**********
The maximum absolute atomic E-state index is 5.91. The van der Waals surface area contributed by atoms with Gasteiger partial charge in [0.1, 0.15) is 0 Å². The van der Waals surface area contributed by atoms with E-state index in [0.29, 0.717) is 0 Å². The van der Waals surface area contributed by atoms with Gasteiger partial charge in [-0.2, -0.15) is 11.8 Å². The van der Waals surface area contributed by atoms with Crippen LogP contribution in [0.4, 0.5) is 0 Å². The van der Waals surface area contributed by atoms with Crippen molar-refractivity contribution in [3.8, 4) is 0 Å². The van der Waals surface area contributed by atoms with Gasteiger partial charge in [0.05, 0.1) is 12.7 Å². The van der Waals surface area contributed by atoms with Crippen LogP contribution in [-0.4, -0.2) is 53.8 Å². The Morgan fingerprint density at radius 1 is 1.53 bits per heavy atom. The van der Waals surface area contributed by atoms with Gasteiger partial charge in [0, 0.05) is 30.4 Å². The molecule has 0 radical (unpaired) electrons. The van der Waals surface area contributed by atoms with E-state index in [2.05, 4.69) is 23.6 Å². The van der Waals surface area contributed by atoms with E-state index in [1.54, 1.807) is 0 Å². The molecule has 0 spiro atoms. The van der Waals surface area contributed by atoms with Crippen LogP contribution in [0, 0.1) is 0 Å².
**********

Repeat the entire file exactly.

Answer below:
The maximum absolute atomic E-state index is 5.91. The van der Waals surface area contributed by atoms with Gasteiger partial charge in [0.1, 0.15) is 0 Å². The van der Waals surface area contributed by atoms with E-state index in [0.29, 0.717) is 0 Å². The van der Waals surface area contributed by atoms with Gasteiger partial charge in [-0.2, -0.15) is 11.8 Å². The van der Waals surface area contributed by atoms with Crippen LogP contribution in [0.4, 0.5) is 0 Å². The van der Waals surface area contributed by atoms with Crippen molar-refractivity contribution in [3.8, 4) is 0 Å². The van der Waals surface area contributed by atoms with Gasteiger partial charge in [0.05, 0.1) is 12.7 Å². The van der Waals surface area contributed by atoms with Crippen LogP contribution in [-0.4, -0.2) is 53.8 Å². The Morgan fingerprint density at radius 1 is 1.53 bits per heavy atom. The van der Waals surface area contributed by atoms with Gasteiger partial charge in [0, 0.05) is 30.4 Å². The molecule has 0 radical (unpaired) electrons. The van der Waals surface area contributed by atoms with E-state index in [2.05, 4.69) is 23.6 Å². The van der Waals surface area contributed by atoms with E-state index in [1.54, 1.807) is 0 Å². The molecule has 0 spiro atoms. The van der Waals surface area contributed by atoms with Crippen LogP contribution in [0, 0.1) is 0 Å².